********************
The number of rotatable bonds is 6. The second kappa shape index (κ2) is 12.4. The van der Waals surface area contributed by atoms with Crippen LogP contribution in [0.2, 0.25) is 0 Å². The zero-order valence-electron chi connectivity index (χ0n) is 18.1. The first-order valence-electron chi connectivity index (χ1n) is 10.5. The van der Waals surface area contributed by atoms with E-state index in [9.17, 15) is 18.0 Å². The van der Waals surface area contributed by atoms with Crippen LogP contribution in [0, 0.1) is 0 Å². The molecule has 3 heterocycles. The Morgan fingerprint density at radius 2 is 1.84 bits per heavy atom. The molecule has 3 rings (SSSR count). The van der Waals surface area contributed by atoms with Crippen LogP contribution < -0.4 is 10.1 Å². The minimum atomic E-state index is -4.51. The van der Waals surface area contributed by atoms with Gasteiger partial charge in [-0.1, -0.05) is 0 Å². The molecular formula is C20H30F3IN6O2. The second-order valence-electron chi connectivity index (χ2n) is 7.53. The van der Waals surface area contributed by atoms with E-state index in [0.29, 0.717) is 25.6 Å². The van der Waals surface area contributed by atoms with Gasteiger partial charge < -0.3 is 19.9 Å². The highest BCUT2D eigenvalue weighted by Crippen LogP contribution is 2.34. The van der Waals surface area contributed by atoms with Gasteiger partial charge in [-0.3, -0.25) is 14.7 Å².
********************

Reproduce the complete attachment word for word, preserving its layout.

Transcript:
The number of rotatable bonds is 6. The second kappa shape index (κ2) is 12.4. The van der Waals surface area contributed by atoms with Crippen LogP contribution in [0.2, 0.25) is 0 Å². The zero-order valence-electron chi connectivity index (χ0n) is 18.1. The first-order valence-electron chi connectivity index (χ1n) is 10.5. The van der Waals surface area contributed by atoms with E-state index in [9.17, 15) is 18.0 Å². The van der Waals surface area contributed by atoms with Crippen LogP contribution in [0, 0.1) is 0 Å². The molecule has 3 heterocycles. The Morgan fingerprint density at radius 2 is 1.84 bits per heavy atom. The molecule has 3 rings (SSSR count). The van der Waals surface area contributed by atoms with Crippen LogP contribution < -0.4 is 10.1 Å². The minimum atomic E-state index is -4.51. The van der Waals surface area contributed by atoms with Gasteiger partial charge in [-0.1, -0.05) is 0 Å². The molecular formula is C20H30F3IN6O2. The second-order valence-electron chi connectivity index (χ2n) is 7.53. The van der Waals surface area contributed by atoms with E-state index in [0.29, 0.717) is 25.6 Å². The van der Waals surface area contributed by atoms with Gasteiger partial charge < -0.3 is 19.9 Å². The highest BCUT2D eigenvalue weighted by Crippen LogP contribution is 2.34. The van der Waals surface area contributed by atoms with Gasteiger partial charge in [-0.3, -0.25) is 14.7 Å².